• Journal Article

Mothers, fathers, sons, and daughters: gender differences in factors associated with parent-child communication about sexual topics

Citation

Wilson, E., & Koo, H. (2010). Mothers, fathers, sons, and daughters: gender differences in factors associated with parent-child communication about sexual topics. Reproductive Health, 7, 31. DOI: 10.1186/1742-4755-7-31

Abstract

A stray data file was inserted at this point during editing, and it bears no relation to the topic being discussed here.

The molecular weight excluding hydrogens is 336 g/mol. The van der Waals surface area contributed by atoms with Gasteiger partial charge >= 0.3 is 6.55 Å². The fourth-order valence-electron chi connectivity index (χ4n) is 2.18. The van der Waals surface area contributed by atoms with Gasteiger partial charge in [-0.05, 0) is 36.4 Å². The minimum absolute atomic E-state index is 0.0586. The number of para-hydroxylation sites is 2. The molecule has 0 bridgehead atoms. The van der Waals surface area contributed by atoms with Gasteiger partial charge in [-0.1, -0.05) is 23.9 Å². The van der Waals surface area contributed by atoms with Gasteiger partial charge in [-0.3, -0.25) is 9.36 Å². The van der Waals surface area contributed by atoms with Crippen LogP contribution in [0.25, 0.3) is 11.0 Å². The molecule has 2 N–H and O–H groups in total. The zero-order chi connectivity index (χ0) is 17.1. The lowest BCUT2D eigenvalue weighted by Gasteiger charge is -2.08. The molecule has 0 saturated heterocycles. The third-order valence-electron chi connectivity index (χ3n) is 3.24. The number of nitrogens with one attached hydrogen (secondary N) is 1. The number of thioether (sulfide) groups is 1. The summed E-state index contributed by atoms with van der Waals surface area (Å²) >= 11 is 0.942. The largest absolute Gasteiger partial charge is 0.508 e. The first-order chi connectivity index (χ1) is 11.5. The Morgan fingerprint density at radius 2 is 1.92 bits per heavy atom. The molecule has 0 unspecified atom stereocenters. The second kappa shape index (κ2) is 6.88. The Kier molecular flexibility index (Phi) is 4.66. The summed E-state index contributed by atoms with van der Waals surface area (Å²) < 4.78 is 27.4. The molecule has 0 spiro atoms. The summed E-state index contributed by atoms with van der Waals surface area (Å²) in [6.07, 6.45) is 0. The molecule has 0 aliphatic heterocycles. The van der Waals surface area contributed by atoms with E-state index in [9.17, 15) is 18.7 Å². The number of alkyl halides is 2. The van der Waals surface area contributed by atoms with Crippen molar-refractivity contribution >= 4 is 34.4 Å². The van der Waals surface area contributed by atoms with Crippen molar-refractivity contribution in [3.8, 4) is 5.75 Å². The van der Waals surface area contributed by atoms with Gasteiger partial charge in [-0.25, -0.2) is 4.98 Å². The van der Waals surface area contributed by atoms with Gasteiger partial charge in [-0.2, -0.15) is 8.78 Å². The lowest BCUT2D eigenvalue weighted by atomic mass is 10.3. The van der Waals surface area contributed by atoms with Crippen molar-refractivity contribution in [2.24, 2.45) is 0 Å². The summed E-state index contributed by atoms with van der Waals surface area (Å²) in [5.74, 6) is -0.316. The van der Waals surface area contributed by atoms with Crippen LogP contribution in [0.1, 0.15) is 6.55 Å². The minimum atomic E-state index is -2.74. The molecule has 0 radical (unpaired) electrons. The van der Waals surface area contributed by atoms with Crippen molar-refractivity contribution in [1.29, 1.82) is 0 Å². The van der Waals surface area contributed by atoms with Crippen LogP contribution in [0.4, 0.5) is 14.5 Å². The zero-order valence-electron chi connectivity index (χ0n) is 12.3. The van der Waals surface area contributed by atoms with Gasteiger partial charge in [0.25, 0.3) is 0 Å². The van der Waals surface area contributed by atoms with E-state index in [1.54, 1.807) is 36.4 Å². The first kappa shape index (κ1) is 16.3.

ABSTRACT: BACKGROUND: In the United States, nearly half of high school students are sexually active, and adolescents experience high rates of unintended pregnancy and sexually transmitted diseases. Parents can have an important influence on their children's sexual behaviour, but many parents do not talk with their children about sexual topics. Research has shown significant differences in parent-child communication about sexual topics depending on the gender of both the parent and the child. Little is known, however, about the reasons for these gender differences. The purpose of this paper is to describe how factors associated with parent-child communication about sexual topics differ by gender. METHODS: Data are from a nationwide online survey with 829 fathers and 1,113 mothers of children aged 10 to 14. For each of the four gender groups (fathers of sons, fathers of daughters, mothers of sons, mothers of daughters), we calculated the distribution of responses to questions assessing (1) parent-child communication about sex-related topics, and (2) factors associated with that communication. We used chi-square tests to determine whether the distributions differed and the false discovery rate control to reduce the likelihood of type I errors. RESULTS: With both sons and daughters, fathers communicated less about sexual topics than mothers did. Fathers also had lower levels of many characteristics that facilitate communication about sex (e.g., lower self-efficacy and lower expectations that talking to their children about sex would have positive outcomes). Compared with parents of sons, parents of daughters (both mothers and fathers) talked more about sexual topics, were more concerned about potential harmful consequences of sexual activity, and were more disapproving of their child having sex at an early age. CONCLUSIONS: Using a large national sample, this study confirms findings from previous studies showing gender differences in parent-child communication about sexual topics and identifies gender differences in factors that may influence parent-child communication about sexual topics. Interventions designed to support parent-child communication about sexual topics should emphasize to both mothers and fathers the importance of talking to sons as well as daughters. Fathers need particular support to overcome the barriers to communication they encounter